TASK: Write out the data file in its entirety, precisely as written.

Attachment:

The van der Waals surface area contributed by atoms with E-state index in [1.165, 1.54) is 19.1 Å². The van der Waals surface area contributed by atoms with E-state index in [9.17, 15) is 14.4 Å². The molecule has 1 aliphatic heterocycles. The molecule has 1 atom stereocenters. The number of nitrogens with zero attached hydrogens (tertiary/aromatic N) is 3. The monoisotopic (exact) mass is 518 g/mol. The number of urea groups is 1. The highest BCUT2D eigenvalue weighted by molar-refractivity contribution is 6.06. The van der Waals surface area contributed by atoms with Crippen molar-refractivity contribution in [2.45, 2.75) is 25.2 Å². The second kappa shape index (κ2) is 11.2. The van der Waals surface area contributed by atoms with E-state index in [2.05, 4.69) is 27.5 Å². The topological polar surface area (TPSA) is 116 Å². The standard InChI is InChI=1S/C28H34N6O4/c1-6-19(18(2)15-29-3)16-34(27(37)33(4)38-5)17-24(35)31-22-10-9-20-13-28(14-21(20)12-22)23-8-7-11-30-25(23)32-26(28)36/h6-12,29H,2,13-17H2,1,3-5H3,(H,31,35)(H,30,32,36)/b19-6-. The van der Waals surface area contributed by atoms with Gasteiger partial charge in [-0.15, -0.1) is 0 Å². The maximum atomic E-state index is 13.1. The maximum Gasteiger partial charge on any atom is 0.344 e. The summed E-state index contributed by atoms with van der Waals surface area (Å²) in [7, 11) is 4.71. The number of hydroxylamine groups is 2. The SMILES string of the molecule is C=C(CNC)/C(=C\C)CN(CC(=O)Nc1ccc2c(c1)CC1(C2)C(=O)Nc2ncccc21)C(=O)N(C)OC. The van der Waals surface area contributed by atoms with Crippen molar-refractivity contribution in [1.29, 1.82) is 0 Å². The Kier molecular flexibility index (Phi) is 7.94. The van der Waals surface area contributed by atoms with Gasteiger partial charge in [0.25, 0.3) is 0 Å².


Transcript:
The van der Waals surface area contributed by atoms with E-state index in [1.165, 1.54) is 19.1 Å². The van der Waals surface area contributed by atoms with E-state index in [9.17, 15) is 14.4 Å². The molecule has 1 aliphatic heterocycles. The molecule has 1 atom stereocenters. The number of nitrogens with zero attached hydrogens (tertiary/aromatic N) is 3. The monoisotopic (exact) mass is 518 g/mol. The number of urea groups is 1. The highest BCUT2D eigenvalue weighted by molar-refractivity contribution is 6.06. The van der Waals surface area contributed by atoms with Crippen molar-refractivity contribution in [2.45, 2.75) is 25.2 Å². The second kappa shape index (κ2) is 11.2. The van der Waals surface area contributed by atoms with E-state index in [2.05, 4.69) is 27.5 Å². The topological polar surface area (TPSA) is 116 Å². The standard InChI is InChI=1S/C28H34N6O4/c1-6-19(18(2)15-29-3)16-34(27(37)33(4)38-5)17-24(35)31-22-10-9-20-13-28(14-21(20)12-22)23-8-7-11-30-25(23)32-26(28)36/h6-12,29H,2,13-17H2,1,3-5H3,(H,31,35)(H,30,32,36)/b19-6-. The van der Waals surface area contributed by atoms with Gasteiger partial charge in [-0.15, -0.1) is 0 Å². The maximum atomic E-state index is 13.1. The maximum Gasteiger partial charge on any atom is 0.344 e. The summed E-state index contributed by atoms with van der Waals surface area (Å²) in [7, 11) is 4.71. The number of hydroxylamine groups is 2. The SMILES string of the molecule is C=C(CNC)/C(=C\C)CN(CC(=O)Nc1ccc2c(c1)CC1(C2)C(=O)Nc2ncccc21)C(=O)N(C)OC. The van der Waals surface area contributed by atoms with Crippen molar-refractivity contribution in [1.29, 1.82) is 0 Å². The Kier molecular flexibility index (Phi) is 7.94. The van der Waals surface area contributed by atoms with Gasteiger partial charge in [0.25, 0.3) is 0 Å².